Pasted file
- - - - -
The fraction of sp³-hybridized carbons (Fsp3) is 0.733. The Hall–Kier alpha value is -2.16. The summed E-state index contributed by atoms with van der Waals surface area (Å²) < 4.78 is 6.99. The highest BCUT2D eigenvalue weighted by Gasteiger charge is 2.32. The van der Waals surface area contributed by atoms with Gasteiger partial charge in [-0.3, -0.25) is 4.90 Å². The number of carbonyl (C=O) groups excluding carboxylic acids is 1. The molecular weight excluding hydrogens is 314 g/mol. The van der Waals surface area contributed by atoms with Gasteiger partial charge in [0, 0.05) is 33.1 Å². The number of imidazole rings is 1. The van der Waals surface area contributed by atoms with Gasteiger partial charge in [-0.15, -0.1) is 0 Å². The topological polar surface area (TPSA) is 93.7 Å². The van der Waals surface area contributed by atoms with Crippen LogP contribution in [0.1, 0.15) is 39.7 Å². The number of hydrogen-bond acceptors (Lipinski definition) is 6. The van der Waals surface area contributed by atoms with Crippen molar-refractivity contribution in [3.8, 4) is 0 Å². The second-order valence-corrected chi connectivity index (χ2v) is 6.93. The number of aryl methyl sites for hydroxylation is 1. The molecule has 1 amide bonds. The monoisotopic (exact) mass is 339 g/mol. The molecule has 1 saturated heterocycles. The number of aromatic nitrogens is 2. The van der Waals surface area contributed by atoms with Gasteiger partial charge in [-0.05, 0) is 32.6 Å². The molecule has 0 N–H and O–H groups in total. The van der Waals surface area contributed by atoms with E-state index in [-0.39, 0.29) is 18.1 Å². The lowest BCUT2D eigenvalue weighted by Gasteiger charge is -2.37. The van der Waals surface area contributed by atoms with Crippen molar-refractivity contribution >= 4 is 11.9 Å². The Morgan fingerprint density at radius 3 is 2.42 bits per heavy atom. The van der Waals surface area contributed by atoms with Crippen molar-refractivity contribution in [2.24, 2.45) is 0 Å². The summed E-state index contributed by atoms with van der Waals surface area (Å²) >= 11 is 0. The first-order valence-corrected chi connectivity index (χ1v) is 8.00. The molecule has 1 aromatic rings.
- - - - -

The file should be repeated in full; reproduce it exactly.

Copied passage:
The fraction of sp³-hybridized carbons (Fsp3) is 0.733. The Hall–Kier alpha value is -2.16. The summed E-state index contributed by atoms with van der Waals surface area (Å²) < 4.78 is 6.99. The highest BCUT2D eigenvalue weighted by Gasteiger charge is 2.32. The van der Waals surface area contributed by atoms with Gasteiger partial charge in [-0.3, -0.25) is 4.90 Å². The number of carbonyl (C=O) groups excluding carboxylic acids is 1. The molecular weight excluding hydrogens is 314 g/mol. The van der Waals surface area contributed by atoms with Gasteiger partial charge in [0, 0.05) is 33.1 Å². The number of imidazole rings is 1. The van der Waals surface area contributed by atoms with Gasteiger partial charge in [-0.15, -0.1) is 0 Å². The topological polar surface area (TPSA) is 93.7 Å². The van der Waals surface area contributed by atoms with Crippen LogP contribution in [0.1, 0.15) is 39.7 Å². The number of hydrogen-bond acceptors (Lipinski definition) is 6. The van der Waals surface area contributed by atoms with Crippen molar-refractivity contribution in [3.8, 4) is 0 Å². The second-order valence-corrected chi connectivity index (χ2v) is 6.93. The number of aryl methyl sites for hydroxylation is 1. The molecule has 1 amide bonds. The monoisotopic (exact) mass is 339 g/mol. The molecule has 1 saturated heterocycles. The number of aromatic nitrogens is 2. The van der Waals surface area contributed by atoms with Gasteiger partial charge in [-0.05, 0) is 32.6 Å². The molecule has 0 N–H and O–H groups in total. The van der Waals surface area contributed by atoms with E-state index in [-0.39, 0.29) is 18.1 Å². The lowest BCUT2D eigenvalue weighted by Gasteiger charge is -2.37. The van der Waals surface area contributed by atoms with Crippen molar-refractivity contribution >= 4 is 11.9 Å². The Morgan fingerprint density at radius 3 is 2.42 bits per heavy atom. The van der Waals surface area contributed by atoms with Crippen molar-refractivity contribution in [2.24, 2.45) is 0 Å². The summed E-state index contributed by atoms with van der Waals surface area (Å²) >= 11 is 0. The first-order valence-corrected chi connectivity index (χ1v) is 8.00. The molecule has 1 aromatic rings.